Of course I have the advantage of a great support team around me at Linia. They help to ensure the practice is run smoothly and efficiently, with particular emphasis on patient care.
Q Your profile on the
Linia website contains
a log of exactly how many
operations you have
performed for each cosmetic
procedure – why do you think
this level of transparency is
A A log book informs people how many of a certain procedure you have done, and this is important to show you have a good level of experience across a broad range of skills.
To be honest, the most important information, which is available on our website, is about the possible complications that can happen, and how they can be successfully and safely resolved.
This is crucial for a patient to know as there is no surgeon under the sun who never suffers any complications during surgery. It makes it easier for a patient to have an informed choice when this information is available. It must be honest and transparent, along with the surgeon’s revision rate.
In my view, it inspires confidence that the surgeon knows how to address such problems should they arise. A good level of detailed information is crucial for the patient. It’s fundamental for a good relationship – honesty and integrity is vital.
Q You offer non-surgical
as well as surgical
options, and you operate on
the face as well as the body
– which do you find the most
A Every procedure that changes someone’s life positively, fulfils desires and makes them happy is rewarding. Procedures can be as simple as wrinkle reduction treatment or removing a mole, to doing a large abdominal surgery or breast reconstruction.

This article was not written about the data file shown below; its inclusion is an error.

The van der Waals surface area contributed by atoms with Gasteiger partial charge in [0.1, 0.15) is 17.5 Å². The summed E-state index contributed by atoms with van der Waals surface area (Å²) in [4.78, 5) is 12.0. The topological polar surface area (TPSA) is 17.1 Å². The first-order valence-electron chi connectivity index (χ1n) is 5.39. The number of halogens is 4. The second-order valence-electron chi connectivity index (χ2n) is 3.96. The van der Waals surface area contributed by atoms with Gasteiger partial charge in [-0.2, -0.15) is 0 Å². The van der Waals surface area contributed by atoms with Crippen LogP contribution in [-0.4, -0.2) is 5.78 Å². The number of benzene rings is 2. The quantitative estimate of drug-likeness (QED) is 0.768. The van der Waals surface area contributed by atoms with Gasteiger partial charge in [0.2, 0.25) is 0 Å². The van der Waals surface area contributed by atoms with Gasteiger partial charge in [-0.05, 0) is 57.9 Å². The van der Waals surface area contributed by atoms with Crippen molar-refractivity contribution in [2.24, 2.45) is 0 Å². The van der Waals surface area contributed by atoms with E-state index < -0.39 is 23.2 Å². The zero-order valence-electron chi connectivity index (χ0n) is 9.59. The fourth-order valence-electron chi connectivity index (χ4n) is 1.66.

All treatments or operations that have been successful and met patient expectations are rewarding. When patients are happy and delighted with the results there is no better reward for a surgeon.
Q What do you see as
the future of cosmetic
A Cosmetic surgery is a fairly young speciality and all the techniques that are presently used have been refined. I see the first significant development as the ‘less is more’ approach. Recovering from aesthetic surgery will become quicker in the future and the procedures themselves will result in less trauma.
Biotechnology, gene therapy and nanotechnology will contribute majorly towards the development of non-surgical techniques for aesthetic improvement in the next 10 to 15 years.
Available from: Mr Aslam is
founder and Surgical Director
of Linia Cosmetic Surgery Ltd.
For more information and a full
list of treatments offered, visit
or call 0845 230 1700